Transgender swimming participation vote: FINA’s historic decision with bombshell twist

Trans athletes will not be allowed to compete in womens events after a landmark vote that could tranform world sport. So what happened at the vote and is it right?

Swimming’s world governing body FINA has made the historic decision to ban transgender athletes from competing in elite women’s races but with a bombshell twist that could change international sport forever.

As well as making a landmark ruling that only biological women can compete in female events - FINA has also proposed separate “open” races that will cater for transgender athletes who don’t fit into the traditional gender categories.

The watershed decision - passed by a vote of the FINA Congress in Budapest - will send shockwaves through the sports world, putting pressure on other sports in their slipstream while triggering an avalanche of support and condemnation right across the globe.

Sports group Athlete Ally quickly slammed the news, tweeting: “FINA’s new eligibility criteria for transgender athletes and athletes with intersex variations is discriminatory, harmful, unscientific and not in line with the 2021 IOC principles. If we truly want to protect women’s sports, we must include all women.”

But British swimmer Sharron Davies praised swimming’s leaders for having the guts to make the tough call that other sports have been running from.

University of Pennsylvania swimmer Lia Thomas
University of Pennsylvania swimmer Lia Thomas

“I can’t tell you how proud I am of my sport @fina & @fina_president for doing the science, asking the athletes/coaches and standing up for fair sport for females. Swimming will always welcome everyone no matter how you identify but fairness is the cornerstone of sport.”

FINA members, representing over 150 countries including Australia, voted 71% in support of a policy that will ban transgender women from female events once they reach puberty or the age of 12 - unless they have already transitioned.

However, the rules will only apply at FINA sanctioned events, including the Olympics and world championships.

Individual countries will still be able to determine their own regulations for domestic competitions.

The momentous ruling will kick in as early as next week, meaning swimming’s highest-profile transgender athlete, American Lia Thomas, won’t be able compete in women’s races at the 2024 Paris Olympics and beyond.

“We have to protect the rights of our athletes to compete,” FINA President Husain Al-Musallam said. “But we also have to protect competitive fairness at our events, especially the women’s category at FINA competitions.”

Female athletes who transition to men (transgender men) will be allowed to compete in FINA competitions in the men’s category.

But transgender women - who transition from men - will be deemed ineligible after FINA heard evidence from scientists that it is unfair for biological men to race against women.

In one case study provided by the scientific group, it was shown that once boys reached the age of 14, they could outswim the fastest open age female swimmers in history.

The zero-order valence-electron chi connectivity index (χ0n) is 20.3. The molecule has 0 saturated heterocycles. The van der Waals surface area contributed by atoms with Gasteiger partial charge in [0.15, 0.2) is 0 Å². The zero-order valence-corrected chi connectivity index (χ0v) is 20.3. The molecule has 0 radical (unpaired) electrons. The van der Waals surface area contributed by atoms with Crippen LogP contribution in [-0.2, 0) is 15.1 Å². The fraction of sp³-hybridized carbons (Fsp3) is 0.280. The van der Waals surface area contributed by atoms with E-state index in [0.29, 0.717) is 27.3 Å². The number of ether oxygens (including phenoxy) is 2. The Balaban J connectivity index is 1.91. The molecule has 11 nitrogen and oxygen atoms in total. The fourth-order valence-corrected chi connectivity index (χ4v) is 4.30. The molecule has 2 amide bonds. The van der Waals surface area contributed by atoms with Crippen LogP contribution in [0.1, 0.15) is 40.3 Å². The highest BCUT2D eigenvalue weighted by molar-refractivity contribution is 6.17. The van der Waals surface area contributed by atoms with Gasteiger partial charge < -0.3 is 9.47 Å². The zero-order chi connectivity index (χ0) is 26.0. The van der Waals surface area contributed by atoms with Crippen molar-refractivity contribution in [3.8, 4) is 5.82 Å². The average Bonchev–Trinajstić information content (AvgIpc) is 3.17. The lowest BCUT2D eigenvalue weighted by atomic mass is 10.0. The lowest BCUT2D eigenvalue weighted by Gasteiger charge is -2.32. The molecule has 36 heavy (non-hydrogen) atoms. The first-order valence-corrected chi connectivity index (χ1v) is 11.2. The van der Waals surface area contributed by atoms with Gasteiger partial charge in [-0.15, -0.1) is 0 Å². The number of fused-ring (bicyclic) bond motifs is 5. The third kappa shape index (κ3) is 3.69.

Professor Sandra Hunter, who graduated from the University of Sydney and is an expert in human performance, told the Congress the scientific evidence was overwhelming:

“Let’s be clear, testosterone is anabolic steroid and energises athletic performance,” she said.

The Congress also heard from Australian swimming legend Cate Campbell, who made an impassioned speech calling for delegates to vote to protect female athletes but also to find a way to include transgender athletes.

Lia Thomas, a transgender woman
Lia Thomas, a transgender woman

American Summer Sanders also spoke, with both women saying they expected to be criticised for going public, but felt obliged to ‘do the right thing’.

FINA responded to the calls for some inclusion by announcing it would establish a working party to look at creating a separate category.- something no sport has ever done before.

“Athletes who do not meet the applicable criteria for the men’s category or the women’s category may compete in any open events that FINA may develop in the future,” the proposal stated.

“FINA will begin work following the final promulgation of this Policy to determine the feasibility of establishing an open category in Aquatics sport disciplines, in which an athlete who meets the eligibility criteria for that event would be able to compete without regard to their sex, their legal gender, or their gender identity.”

Husain said the open category meant there would be a race for everyone at elite level, declaring: “FINA will always welcome every athlete.

“This has not been done before, so FINA will need to lead the way. I want all athletes to feel included in being able to develop ideas during this process.”

It’s uncertain now whether open races will ever be included at the biggest events such as the Olympic Games.

The IOC President Thomas Bach flew to Hungary to address the Congress but did not talk about the transgeger issues and left before the vote was taken.

The most divisive issue that world sport has faced since apartheid, FINA secretly set up a taskforce six months ago, in the hope of finding workable solution to a debate where there’s no simple win-win answer.

As exclusively revealed by News Corp, FINA sought expert opinions from distinguished international scientists, human rights and lawyers, and athletes, including trans competitors.

The details were kept secret but FINA broke with tradition by allowing the full membership to vote on the issue after the executive board recommended the policy be accepted.

Originally published as Transgender swimming participation vote: FINA’s historic decision with bombshell twist